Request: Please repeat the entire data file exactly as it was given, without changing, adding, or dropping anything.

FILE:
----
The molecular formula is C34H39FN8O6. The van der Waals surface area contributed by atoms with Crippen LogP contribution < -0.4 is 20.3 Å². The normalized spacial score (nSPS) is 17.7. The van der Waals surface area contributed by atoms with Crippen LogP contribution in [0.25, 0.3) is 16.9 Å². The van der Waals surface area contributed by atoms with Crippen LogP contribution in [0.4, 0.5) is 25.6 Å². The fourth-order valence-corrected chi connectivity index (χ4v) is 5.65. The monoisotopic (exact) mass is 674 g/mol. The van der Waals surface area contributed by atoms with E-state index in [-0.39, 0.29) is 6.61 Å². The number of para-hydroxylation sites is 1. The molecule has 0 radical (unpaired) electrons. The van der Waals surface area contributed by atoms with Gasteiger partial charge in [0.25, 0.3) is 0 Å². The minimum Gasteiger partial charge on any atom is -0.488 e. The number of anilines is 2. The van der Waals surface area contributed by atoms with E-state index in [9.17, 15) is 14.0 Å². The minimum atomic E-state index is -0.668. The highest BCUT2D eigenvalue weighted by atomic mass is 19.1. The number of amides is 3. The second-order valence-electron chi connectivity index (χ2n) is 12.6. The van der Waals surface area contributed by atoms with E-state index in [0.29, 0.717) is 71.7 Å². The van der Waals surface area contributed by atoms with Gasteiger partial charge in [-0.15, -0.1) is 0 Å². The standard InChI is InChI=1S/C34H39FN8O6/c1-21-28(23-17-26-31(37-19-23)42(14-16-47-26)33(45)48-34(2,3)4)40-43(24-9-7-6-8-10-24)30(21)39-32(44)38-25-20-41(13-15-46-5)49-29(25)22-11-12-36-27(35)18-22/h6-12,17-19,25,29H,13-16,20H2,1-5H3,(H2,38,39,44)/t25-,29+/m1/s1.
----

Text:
The molecular formula is C34H39FN8O6. The van der Waals surface area contributed by atoms with Crippen LogP contribution < -0.4 is 20.3 Å². The normalized spacial score (nSPS) is 17.7. The van der Waals surface area contributed by atoms with Crippen LogP contribution in [0.25, 0.3) is 16.9 Å². The van der Waals surface area contributed by atoms with Crippen LogP contribution in [0.4, 0.5) is 25.6 Å². The fourth-order valence-corrected chi connectivity index (χ4v) is 5.65. The monoisotopic (exact) mass is 674 g/mol. The van der Waals surface area contributed by atoms with E-state index in [-0.39, 0.29) is 6.61 Å². The number of para-hydroxylation sites is 1. The molecule has 0 radical (unpaired) electrons. The van der Waals surface area contributed by atoms with Gasteiger partial charge in [0.25, 0.3) is 0 Å². The minimum Gasteiger partial charge on any atom is -0.488 e. The number of anilines is 2. The van der Waals surface area contributed by atoms with E-state index in [9.17, 15) is 14.0 Å². The minimum atomic E-state index is -0.668. The highest BCUT2D eigenvalue weighted by atomic mass is 19.1. The number of amides is 3. The second-order valence-electron chi connectivity index (χ2n) is 12.6. The van der Waals surface area contributed by atoms with E-state index in [0.29, 0.717) is 71.7 Å². The van der Waals surface area contributed by atoms with Gasteiger partial charge in [-0.15, -0.1) is 0 Å². The standard InChI is InChI=1S/C34H39FN8O6/c1-21-28(23-17-26-31(37-19-23)42(14-16-47-26)33(45)48-34(2,3)4)40-43(24-9-7-6-8-10-24)30(21)39-32(44)38-25-20-41(13-15-46-5)49-29(25)22-11-12-36-27(35)18-22/h6-12,17-19,25,29H,13-16,20H2,1-5H3,(H2,38,39,44)/t25-,29+/m1/s1.